For better or worse, it’s very difficult to get by without a solid credit score. Unfortunately, no credit is just as detrimental as bad credit in many cases. But why is it so important?
According to Nerd Wallet, “Your credit scores determine a lot more than the loans you can get and the interest rates you pay. Insurers use credit scores to set premiums for auto and homeowners coverage. Landlords use them to decide who gets to rent their apartments. Credit scores determine who gets the best cell phone plans and who has to make bigger deposits to get utilities.”
It’s essential that you start building a solid foundation for your financial future by establishing good credit. Let’s take a look at the best types of cards for beginners.
Before You Get a Card
The very first thing you need to do before applying for a credit card is to open checking and saving accounts in your name. Even if you don’t have a lot of money right now to deposit in them, you’ll need banking details in order to move forward with your credit card application and eventually pay your bill.
Although credit card companies will start sending out “pre-approved” or “pre-selected” offers in the mail the moment you turn 18, make sure that you are in a stable enough financial position to be able to pay off your balance each month. Before you sign up for anything, have a conversation with your parents or guardians. You might think that you’re ready for the adult responsibility of a credit card, but there may be a good reason to wait until you’re a little older. You should also talk about what will happen if you can’t pay your bill. Will your family be willing to bail you out? Do they have limits on how much they’ll pay or how often they’ll cover your expenses?
Finally, you should have an established source of income, even if it’s just a part-time job. You’ll need to list your estimated annual income on most credit card applications. As The Balance explains, “Federal law requires adults younger than 21 to have verifiable income before they can be approved for a credit card without a cosigner. Income must be from a job.”
If you don’t yet have a job, there are a few options to start building your credit history right now.
Beginner Credit Cards You Can Get Without a Job
It can be tough to get a credit card with favorable terms when you have no credit history—and almost impossible if you don’t have a steady income. To get a jumpstart on your credit journey, you could be added as an authorized user to someone else’s credit card.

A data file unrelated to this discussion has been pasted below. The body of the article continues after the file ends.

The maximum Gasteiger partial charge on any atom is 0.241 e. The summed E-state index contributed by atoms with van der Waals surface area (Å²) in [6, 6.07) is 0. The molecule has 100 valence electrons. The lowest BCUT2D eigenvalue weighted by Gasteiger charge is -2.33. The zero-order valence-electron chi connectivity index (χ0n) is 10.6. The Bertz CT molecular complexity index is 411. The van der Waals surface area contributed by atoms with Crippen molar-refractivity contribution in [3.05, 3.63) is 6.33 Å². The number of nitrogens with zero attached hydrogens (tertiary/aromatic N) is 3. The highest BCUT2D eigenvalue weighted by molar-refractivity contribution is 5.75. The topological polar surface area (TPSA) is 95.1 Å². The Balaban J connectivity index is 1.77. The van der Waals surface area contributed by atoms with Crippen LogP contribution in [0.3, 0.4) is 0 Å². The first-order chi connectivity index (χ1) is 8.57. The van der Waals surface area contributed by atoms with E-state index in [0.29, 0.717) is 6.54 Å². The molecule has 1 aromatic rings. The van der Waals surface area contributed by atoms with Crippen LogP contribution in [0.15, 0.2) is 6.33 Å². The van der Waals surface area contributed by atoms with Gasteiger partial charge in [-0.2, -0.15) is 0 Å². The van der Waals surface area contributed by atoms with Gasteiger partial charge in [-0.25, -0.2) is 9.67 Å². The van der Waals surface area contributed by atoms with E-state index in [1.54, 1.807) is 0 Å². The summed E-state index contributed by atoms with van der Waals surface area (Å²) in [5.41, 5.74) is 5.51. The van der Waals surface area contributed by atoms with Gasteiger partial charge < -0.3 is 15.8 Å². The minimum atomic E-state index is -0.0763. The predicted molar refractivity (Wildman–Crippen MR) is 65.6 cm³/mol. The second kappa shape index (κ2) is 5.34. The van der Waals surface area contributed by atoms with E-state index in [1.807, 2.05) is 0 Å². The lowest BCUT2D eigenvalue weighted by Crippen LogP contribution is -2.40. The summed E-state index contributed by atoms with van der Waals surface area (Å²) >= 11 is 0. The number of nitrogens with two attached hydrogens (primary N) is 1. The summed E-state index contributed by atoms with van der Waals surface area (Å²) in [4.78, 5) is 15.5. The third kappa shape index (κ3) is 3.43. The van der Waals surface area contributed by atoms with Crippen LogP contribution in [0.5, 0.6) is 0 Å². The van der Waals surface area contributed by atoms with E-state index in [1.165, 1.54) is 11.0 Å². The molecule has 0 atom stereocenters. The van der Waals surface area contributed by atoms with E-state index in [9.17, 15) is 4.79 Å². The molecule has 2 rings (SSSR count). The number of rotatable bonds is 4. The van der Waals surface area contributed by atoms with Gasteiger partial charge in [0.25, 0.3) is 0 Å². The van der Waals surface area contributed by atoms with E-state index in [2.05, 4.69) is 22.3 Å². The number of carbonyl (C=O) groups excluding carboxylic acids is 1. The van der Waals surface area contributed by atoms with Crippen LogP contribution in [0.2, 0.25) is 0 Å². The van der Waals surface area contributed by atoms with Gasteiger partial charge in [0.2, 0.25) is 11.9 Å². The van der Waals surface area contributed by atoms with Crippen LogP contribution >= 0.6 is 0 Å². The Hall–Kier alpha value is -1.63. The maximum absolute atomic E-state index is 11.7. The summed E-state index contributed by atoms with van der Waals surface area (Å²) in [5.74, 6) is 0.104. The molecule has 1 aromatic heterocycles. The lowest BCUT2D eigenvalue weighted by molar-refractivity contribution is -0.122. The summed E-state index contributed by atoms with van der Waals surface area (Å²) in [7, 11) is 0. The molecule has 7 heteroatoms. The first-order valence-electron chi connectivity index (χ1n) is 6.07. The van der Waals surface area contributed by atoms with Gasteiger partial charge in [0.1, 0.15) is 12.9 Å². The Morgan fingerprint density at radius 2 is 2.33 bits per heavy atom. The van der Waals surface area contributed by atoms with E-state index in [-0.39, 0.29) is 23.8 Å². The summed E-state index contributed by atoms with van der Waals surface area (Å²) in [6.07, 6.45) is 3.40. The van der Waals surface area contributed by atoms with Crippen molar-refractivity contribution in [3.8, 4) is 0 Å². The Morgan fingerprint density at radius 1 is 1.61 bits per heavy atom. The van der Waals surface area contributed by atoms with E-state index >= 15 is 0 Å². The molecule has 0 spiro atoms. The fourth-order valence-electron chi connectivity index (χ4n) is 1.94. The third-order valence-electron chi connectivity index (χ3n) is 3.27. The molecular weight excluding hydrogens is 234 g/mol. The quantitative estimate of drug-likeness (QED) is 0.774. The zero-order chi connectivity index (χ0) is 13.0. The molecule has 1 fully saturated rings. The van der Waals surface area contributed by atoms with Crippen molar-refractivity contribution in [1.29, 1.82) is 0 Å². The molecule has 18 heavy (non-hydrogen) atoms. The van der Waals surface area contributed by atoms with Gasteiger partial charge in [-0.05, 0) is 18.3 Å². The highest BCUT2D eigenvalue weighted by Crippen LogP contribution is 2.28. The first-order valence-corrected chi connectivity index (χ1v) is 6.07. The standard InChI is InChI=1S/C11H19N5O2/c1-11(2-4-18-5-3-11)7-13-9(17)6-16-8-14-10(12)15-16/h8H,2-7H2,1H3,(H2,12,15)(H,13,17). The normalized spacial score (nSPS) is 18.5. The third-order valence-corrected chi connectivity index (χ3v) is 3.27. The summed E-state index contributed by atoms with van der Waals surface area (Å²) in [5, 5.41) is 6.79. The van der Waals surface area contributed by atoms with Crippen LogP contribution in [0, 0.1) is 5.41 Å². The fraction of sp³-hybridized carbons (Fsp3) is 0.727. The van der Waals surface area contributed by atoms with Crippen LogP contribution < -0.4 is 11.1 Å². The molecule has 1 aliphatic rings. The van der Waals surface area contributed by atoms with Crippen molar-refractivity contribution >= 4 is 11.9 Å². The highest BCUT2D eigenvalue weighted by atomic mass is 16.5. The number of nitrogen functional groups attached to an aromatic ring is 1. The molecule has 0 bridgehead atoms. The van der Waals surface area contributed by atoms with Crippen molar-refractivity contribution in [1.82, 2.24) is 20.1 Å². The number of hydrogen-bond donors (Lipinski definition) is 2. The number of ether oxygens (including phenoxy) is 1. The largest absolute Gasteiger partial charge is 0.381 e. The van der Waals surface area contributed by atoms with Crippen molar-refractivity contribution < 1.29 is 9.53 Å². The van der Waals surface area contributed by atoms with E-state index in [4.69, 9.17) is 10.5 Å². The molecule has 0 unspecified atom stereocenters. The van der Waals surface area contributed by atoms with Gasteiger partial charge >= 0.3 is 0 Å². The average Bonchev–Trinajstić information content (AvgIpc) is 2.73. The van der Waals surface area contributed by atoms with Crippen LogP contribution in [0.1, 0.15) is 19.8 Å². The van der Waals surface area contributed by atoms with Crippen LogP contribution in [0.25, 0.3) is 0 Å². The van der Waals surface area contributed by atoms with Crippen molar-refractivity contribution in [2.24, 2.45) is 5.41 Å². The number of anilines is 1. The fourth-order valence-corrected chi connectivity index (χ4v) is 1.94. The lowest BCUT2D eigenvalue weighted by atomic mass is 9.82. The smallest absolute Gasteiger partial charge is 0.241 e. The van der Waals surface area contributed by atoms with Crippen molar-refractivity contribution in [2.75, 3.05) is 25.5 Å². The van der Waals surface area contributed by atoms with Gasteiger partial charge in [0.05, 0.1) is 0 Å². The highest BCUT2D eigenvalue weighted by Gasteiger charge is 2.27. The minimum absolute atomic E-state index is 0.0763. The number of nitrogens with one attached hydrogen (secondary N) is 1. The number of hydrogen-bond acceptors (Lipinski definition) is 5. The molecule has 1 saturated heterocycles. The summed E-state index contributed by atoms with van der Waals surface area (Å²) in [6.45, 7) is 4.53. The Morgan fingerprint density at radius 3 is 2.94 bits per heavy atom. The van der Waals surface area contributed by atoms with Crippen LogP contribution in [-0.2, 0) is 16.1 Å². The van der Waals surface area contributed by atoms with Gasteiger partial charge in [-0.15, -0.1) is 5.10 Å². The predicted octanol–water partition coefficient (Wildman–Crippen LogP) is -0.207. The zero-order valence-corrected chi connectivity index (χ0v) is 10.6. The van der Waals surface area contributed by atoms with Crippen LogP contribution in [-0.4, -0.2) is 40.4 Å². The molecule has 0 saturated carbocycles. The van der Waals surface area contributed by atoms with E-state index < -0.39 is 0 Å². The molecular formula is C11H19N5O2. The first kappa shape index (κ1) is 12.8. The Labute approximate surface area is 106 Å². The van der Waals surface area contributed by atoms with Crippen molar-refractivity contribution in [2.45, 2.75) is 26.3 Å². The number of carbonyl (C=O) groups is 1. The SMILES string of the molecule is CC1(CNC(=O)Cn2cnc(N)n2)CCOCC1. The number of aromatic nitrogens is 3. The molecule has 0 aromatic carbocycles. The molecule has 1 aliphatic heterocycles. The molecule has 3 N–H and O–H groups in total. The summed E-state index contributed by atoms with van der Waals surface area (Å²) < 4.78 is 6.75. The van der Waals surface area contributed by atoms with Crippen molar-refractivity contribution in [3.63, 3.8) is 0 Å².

Be warned that you could potentially damage the primary user’s credit score if you use your card irresponsibly. It’s a big risk for the primary user to take and requires a great deal of trust. On the other side of the equation, be wary of signing up as an authorized user with a family member who isn’t very responsible with their money. Their bad habits could negatively impact your credit history.
Despite the risks, becoming an authorized user on an established account is one of the most common ways to help a loved one build their credit history. As an alternative, a responsible adult could serve as a co-signer for your new card.
Here’s how CapitalOne explains the benefits of co-signing for a card:
Co-signing for a credit card is one way to help a loved one improve their chances of being approved—especially if they’re building or rebuilding their credit. A co-signer could also help the applicant get more favorable terms than they might on their own.
You’ll have a little more autonomy with a co-signer rather than as an authorized user on someone else’s account. If you stumble and miss payments, however, the co-signer will be responsible for your debts and can see their own credit score damaged.
Finally, you could apply for a joint credit card with a loved one. Joint credit cards are more usual between spouses or partners who live together, but they can be useful for recent grads who are just starting out, too. Joint credit cards carry similar risks for both parties as authorized users and co-signers.
Store Credit Cards
For several generations of young people, getting a store credit card—often one for a department store like Sears or Montgomery Ward—was the first step in building credit. However, the era of the department store credit has mostly ended. Sure, there are plenty of retail store cards to choose from—in fact, you can hardly make a purchase without being offered a credit card these days. But most of those cards offer punishing interest rates.